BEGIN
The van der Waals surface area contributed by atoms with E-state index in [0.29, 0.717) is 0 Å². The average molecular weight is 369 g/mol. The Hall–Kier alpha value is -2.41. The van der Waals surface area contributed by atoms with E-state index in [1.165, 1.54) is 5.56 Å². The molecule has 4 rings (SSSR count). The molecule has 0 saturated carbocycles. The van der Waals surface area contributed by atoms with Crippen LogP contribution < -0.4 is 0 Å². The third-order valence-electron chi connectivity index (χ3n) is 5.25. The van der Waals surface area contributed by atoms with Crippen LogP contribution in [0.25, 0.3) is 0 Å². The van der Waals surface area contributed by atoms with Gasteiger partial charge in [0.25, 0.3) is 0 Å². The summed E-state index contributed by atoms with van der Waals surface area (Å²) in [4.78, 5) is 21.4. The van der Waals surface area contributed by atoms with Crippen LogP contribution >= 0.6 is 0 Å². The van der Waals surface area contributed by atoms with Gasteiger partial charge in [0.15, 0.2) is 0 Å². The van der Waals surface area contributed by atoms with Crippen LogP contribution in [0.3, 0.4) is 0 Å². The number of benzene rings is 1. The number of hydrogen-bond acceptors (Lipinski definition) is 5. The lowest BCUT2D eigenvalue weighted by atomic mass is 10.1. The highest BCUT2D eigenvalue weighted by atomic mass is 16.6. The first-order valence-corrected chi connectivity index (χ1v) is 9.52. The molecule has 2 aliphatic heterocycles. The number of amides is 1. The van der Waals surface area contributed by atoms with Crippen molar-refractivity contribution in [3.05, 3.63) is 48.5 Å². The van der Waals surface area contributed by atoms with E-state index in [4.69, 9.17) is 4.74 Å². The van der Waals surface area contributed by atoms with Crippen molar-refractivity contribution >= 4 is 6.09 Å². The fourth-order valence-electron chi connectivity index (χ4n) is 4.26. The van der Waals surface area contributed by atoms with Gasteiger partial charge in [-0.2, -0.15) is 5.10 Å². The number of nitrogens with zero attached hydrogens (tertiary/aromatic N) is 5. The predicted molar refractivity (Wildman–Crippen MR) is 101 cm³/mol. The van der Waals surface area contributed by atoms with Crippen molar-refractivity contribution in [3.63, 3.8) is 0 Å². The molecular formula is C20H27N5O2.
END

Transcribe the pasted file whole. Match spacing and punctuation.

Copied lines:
The van der Waals surface area contributed by atoms with E-state index in [0.29, 0.717) is 0 Å². The average molecular weight is 369 g/mol. The Hall–Kier alpha value is -2.41. The van der Waals surface area contributed by atoms with E-state index in [1.165, 1.54) is 5.56 Å². The molecule has 4 rings (SSSR count). The molecule has 0 saturated carbocycles. The van der Waals surface area contributed by atoms with Crippen LogP contribution < -0.4 is 0 Å². The third-order valence-electron chi connectivity index (χ3n) is 5.25. The van der Waals surface area contributed by atoms with Crippen LogP contribution in [0.25, 0.3) is 0 Å². The van der Waals surface area contributed by atoms with Gasteiger partial charge in [0.25, 0.3) is 0 Å². The summed E-state index contributed by atoms with van der Waals surface area (Å²) in [4.78, 5) is 21.4. The van der Waals surface area contributed by atoms with Crippen LogP contribution >= 0.6 is 0 Å². The van der Waals surface area contributed by atoms with Gasteiger partial charge in [0.15, 0.2) is 0 Å². The van der Waals surface area contributed by atoms with Crippen LogP contribution in [0.3, 0.4) is 0 Å². The number of benzene rings is 1. The number of hydrogen-bond acceptors (Lipinski definition) is 5. The lowest BCUT2D eigenvalue weighted by atomic mass is 10.1. The highest BCUT2D eigenvalue weighted by atomic mass is 16.6. The first-order valence-corrected chi connectivity index (χ1v) is 9.52. The molecule has 2 aliphatic heterocycles. The number of amides is 1. The van der Waals surface area contributed by atoms with Crippen molar-refractivity contribution in [3.05, 3.63) is 48.5 Å². The van der Waals surface area contributed by atoms with E-state index in [4.69, 9.17) is 4.74 Å². The van der Waals surface area contributed by atoms with Crippen molar-refractivity contribution >= 4 is 6.09 Å². The fourth-order valence-electron chi connectivity index (χ4n) is 4.26. The van der Waals surface area contributed by atoms with Gasteiger partial charge in [-0.2, -0.15) is 5.10 Å². The number of nitrogens with zero attached hydrogens (tertiary/aromatic N) is 5. The predicted molar refractivity (Wildman–Crippen MR) is 101 cm³/mol. The van der Waals surface area contributed by atoms with Crippen molar-refractivity contribution in [3.63, 3.8) is 0 Å². The molecular formula is C20H27N5O2.